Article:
Japan also accounted for 16.5% of global consumer electronics equipment factory revenues in 2010, IHS said. The country represented 10.2% of worldwide data processing revenue in 2010.

In 2010, Japanese suppliers accounted for more than one fifth of global semiconductor production, IHS noted. Companies headquartered in Japan generated US$63.3 billion in microchip revenues in 2010, representing 20.8% of the worldwide market. While not all of this actual production is located in Japan a large percentage is produced in manufacturing facilities in Japan.

The major impact on Japan's semiconductor production is not likely to be direct damage to production facilities, but disruption to the supply chain, IHS indicated. Suppliers are likely to encounter difficulties in getting raw materials supplied and distributed and shipping products out. This is likely to cause some disruption in semiconductor supplies from Japan during the next two weeks, IHS believes.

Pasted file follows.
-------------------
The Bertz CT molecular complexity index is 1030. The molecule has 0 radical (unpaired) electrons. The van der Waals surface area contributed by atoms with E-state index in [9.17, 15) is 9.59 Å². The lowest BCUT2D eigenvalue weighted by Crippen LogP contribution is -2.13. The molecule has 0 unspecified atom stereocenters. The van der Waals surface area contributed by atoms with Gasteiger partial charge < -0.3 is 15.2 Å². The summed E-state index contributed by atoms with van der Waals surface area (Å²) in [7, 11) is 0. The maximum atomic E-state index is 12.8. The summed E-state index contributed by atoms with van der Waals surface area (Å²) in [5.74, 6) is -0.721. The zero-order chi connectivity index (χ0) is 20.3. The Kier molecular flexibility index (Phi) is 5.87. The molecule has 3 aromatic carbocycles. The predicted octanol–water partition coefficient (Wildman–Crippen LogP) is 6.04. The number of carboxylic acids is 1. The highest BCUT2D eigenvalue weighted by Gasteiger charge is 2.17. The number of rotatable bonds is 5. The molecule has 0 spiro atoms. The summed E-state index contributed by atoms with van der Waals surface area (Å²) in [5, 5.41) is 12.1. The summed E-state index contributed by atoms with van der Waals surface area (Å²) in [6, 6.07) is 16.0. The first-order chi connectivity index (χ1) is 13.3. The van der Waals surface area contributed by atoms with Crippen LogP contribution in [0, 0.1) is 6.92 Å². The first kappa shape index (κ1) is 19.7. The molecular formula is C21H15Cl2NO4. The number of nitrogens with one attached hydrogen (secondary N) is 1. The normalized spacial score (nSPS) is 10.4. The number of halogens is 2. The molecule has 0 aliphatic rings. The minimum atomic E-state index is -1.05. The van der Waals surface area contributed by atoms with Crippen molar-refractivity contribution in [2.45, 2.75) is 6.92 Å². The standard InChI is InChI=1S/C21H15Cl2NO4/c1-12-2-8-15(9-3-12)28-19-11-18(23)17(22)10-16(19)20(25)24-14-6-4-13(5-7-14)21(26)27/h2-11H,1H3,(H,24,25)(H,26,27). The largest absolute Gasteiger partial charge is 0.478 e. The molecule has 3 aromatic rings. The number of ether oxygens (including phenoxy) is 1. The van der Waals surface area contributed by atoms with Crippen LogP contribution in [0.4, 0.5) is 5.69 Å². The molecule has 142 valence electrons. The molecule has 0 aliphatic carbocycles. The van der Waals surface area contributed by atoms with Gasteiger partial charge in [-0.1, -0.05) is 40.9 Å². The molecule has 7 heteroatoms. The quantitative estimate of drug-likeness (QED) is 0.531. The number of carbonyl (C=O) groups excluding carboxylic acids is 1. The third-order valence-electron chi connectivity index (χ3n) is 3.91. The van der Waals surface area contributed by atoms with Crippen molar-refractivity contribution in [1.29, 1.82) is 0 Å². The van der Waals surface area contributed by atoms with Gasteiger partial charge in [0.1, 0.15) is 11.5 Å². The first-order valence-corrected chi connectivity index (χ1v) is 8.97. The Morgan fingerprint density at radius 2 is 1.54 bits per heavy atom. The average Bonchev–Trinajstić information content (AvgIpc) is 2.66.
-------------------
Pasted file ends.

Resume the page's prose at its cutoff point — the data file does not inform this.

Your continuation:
DRAM manufacturing in Japan accounts for 10% of the worldwide supply based on wafer production, IHS said. The two major DRAM fabs in Japan, operated by US based-Micron and Japan's Elpida, have not been directly affected. As for NAND flash, Japanese companies mainly Toshiba account for 35% of global chip production in terms of revenues, IHS added.

Japanese headquartered companies in 2010 ranked number three in semiconductor production among the world's major chip manufacturing regions, according to IHS. The Asia-Pacific region outside of Japan was number one, the Americas ranked number two and Europe/Middle East/Africa was fourth. Of the 300 semiconductor suppliers tracked worldwide by IHS, 39 are based in Japan.